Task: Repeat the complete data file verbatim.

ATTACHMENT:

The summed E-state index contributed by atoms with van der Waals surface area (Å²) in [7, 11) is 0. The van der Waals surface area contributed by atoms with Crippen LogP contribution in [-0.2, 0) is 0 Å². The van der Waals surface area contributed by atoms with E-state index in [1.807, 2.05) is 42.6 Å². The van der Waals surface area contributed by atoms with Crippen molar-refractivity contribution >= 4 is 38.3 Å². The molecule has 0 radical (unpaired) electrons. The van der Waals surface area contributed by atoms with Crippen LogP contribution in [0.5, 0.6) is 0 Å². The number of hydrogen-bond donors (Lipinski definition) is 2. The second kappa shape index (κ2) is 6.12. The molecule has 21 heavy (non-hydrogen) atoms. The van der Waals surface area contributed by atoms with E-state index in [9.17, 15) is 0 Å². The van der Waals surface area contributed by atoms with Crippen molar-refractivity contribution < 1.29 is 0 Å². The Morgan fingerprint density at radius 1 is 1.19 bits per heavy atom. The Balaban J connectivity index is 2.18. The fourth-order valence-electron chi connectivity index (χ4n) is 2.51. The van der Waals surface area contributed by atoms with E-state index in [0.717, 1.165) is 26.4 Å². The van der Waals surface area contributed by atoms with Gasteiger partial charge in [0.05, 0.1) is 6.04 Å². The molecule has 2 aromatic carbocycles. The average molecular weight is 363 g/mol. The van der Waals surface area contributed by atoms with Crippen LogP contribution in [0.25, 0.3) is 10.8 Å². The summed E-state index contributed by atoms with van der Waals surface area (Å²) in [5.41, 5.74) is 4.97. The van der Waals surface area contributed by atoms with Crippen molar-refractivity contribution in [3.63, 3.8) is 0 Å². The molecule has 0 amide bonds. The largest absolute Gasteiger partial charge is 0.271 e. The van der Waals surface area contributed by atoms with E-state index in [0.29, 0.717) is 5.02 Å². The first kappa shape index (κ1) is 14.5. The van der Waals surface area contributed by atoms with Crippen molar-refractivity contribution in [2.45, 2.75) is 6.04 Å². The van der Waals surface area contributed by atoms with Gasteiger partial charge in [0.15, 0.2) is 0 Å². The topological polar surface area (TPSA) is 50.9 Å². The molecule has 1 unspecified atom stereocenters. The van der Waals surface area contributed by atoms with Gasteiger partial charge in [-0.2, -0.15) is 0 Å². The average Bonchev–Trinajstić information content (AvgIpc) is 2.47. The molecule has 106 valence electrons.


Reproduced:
The summed E-state index contributed by atoms with van der Waals surface area (Å²) in [7, 11) is 0. The van der Waals surface area contributed by atoms with Crippen LogP contribution in [-0.2, 0) is 0 Å². The van der Waals surface area contributed by atoms with E-state index in [1.807, 2.05) is 42.6 Å². The van der Waals surface area contributed by atoms with Crippen molar-refractivity contribution >= 4 is 38.3 Å². The molecule has 0 radical (unpaired) electrons. The van der Waals surface area contributed by atoms with Crippen LogP contribution in [0.5, 0.6) is 0 Å². The number of hydrogen-bond donors (Lipinski definition) is 2. The second kappa shape index (κ2) is 6.12. The molecule has 21 heavy (non-hydrogen) atoms. The van der Waals surface area contributed by atoms with E-state index in [9.17, 15) is 0 Å². The van der Waals surface area contributed by atoms with Crippen molar-refractivity contribution < 1.29 is 0 Å². The Morgan fingerprint density at radius 1 is 1.19 bits per heavy atom. The Balaban J connectivity index is 2.18. The fourth-order valence-electron chi connectivity index (χ4n) is 2.51. The van der Waals surface area contributed by atoms with E-state index in [0.717, 1.165) is 26.4 Å². The van der Waals surface area contributed by atoms with Gasteiger partial charge in [0.05, 0.1) is 6.04 Å². The molecule has 2 aromatic carbocycles. The average molecular weight is 363 g/mol. The van der Waals surface area contributed by atoms with Crippen LogP contribution in [0.25, 0.3) is 10.8 Å². The summed E-state index contributed by atoms with van der Waals surface area (Å²) in [5.41, 5.74) is 4.97. The van der Waals surface area contributed by atoms with Crippen molar-refractivity contribution in [3.63, 3.8) is 0 Å². The molecule has 0 amide bonds. The largest absolute Gasteiger partial charge is 0.271 e. The van der Waals surface area contributed by atoms with E-state index in [0.29, 0.717) is 5.02 Å². The first kappa shape index (κ1) is 14.5. The van der Waals surface area contributed by atoms with Crippen molar-refractivity contribution in [2.45, 2.75) is 6.04 Å². The van der Waals surface area contributed by atoms with Gasteiger partial charge in [0.15, 0.2) is 0 Å². The topological polar surface area (TPSA) is 50.9 Å². The molecule has 1 unspecified atom stereocenters. The van der Waals surface area contributed by atoms with Gasteiger partial charge in [-0.2, -0.15) is 0 Å². The average Bonchev–Trinajstić information content (AvgIpc) is 2.47. The molecule has 106 valence electrons.